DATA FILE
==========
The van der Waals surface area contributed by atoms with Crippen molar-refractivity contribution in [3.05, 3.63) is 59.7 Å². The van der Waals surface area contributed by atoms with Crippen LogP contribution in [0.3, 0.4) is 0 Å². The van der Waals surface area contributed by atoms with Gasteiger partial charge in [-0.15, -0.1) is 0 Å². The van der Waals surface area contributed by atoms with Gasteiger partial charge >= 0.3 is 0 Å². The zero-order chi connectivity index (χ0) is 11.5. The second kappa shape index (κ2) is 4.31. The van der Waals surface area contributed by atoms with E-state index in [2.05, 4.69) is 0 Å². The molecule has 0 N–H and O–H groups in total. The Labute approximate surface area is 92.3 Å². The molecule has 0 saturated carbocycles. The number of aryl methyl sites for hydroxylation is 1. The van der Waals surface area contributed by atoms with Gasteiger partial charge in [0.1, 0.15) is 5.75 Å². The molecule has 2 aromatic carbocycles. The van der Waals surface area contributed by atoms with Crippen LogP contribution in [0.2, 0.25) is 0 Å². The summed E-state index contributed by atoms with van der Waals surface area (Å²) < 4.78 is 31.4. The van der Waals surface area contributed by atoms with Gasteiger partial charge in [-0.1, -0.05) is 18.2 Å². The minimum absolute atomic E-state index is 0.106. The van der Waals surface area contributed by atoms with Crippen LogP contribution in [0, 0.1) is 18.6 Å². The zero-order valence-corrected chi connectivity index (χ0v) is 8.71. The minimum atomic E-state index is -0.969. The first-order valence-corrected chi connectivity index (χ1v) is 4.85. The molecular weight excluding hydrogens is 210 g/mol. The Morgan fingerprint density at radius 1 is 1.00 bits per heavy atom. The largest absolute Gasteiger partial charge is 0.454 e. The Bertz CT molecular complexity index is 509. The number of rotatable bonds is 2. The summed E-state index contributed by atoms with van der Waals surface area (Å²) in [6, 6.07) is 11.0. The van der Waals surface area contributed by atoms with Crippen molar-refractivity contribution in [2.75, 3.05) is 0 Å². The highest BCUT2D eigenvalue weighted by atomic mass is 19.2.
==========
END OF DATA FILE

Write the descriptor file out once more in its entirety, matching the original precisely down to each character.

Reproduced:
The van der Waals surface area contributed by atoms with Crippen molar-refractivity contribution in [3.05, 3.63) is 59.7 Å². The van der Waals surface area contributed by atoms with Crippen LogP contribution in [0.3, 0.4) is 0 Å². The van der Waals surface area contributed by atoms with Gasteiger partial charge in [-0.15, -0.1) is 0 Å². The van der Waals surface area contributed by atoms with Gasteiger partial charge >= 0.3 is 0 Å². The zero-order chi connectivity index (χ0) is 11.5. The second kappa shape index (κ2) is 4.31. The van der Waals surface area contributed by atoms with E-state index in [2.05, 4.69) is 0 Å². The molecule has 0 N–H and O–H groups in total. The Labute approximate surface area is 92.3 Å². The molecule has 0 saturated carbocycles. The number of aryl methyl sites for hydroxylation is 1. The van der Waals surface area contributed by atoms with Gasteiger partial charge in [0.1, 0.15) is 5.75 Å². The molecule has 2 aromatic carbocycles. The van der Waals surface area contributed by atoms with Crippen LogP contribution in [0.2, 0.25) is 0 Å². The summed E-state index contributed by atoms with van der Waals surface area (Å²) < 4.78 is 31.4. The van der Waals surface area contributed by atoms with Gasteiger partial charge in [-0.1, -0.05) is 18.2 Å². The minimum absolute atomic E-state index is 0.106. The van der Waals surface area contributed by atoms with Crippen LogP contribution in [0, 0.1) is 18.6 Å². The zero-order valence-corrected chi connectivity index (χ0v) is 8.71. The minimum atomic E-state index is -0.969. The first-order valence-corrected chi connectivity index (χ1v) is 4.85. The molecular weight excluding hydrogens is 210 g/mol. The Morgan fingerprint density at radius 1 is 1.00 bits per heavy atom. The largest absolute Gasteiger partial charge is 0.454 e. The Bertz CT molecular complexity index is 509. The number of rotatable bonds is 2. The summed E-state index contributed by atoms with van der Waals surface area (Å²) in [6, 6.07) is 11.0. The van der Waals surface area contributed by atoms with Crippen molar-refractivity contribution in [2.75, 3.05) is 0 Å². The highest BCUT2D eigenvalue weighted by atomic mass is 19.2.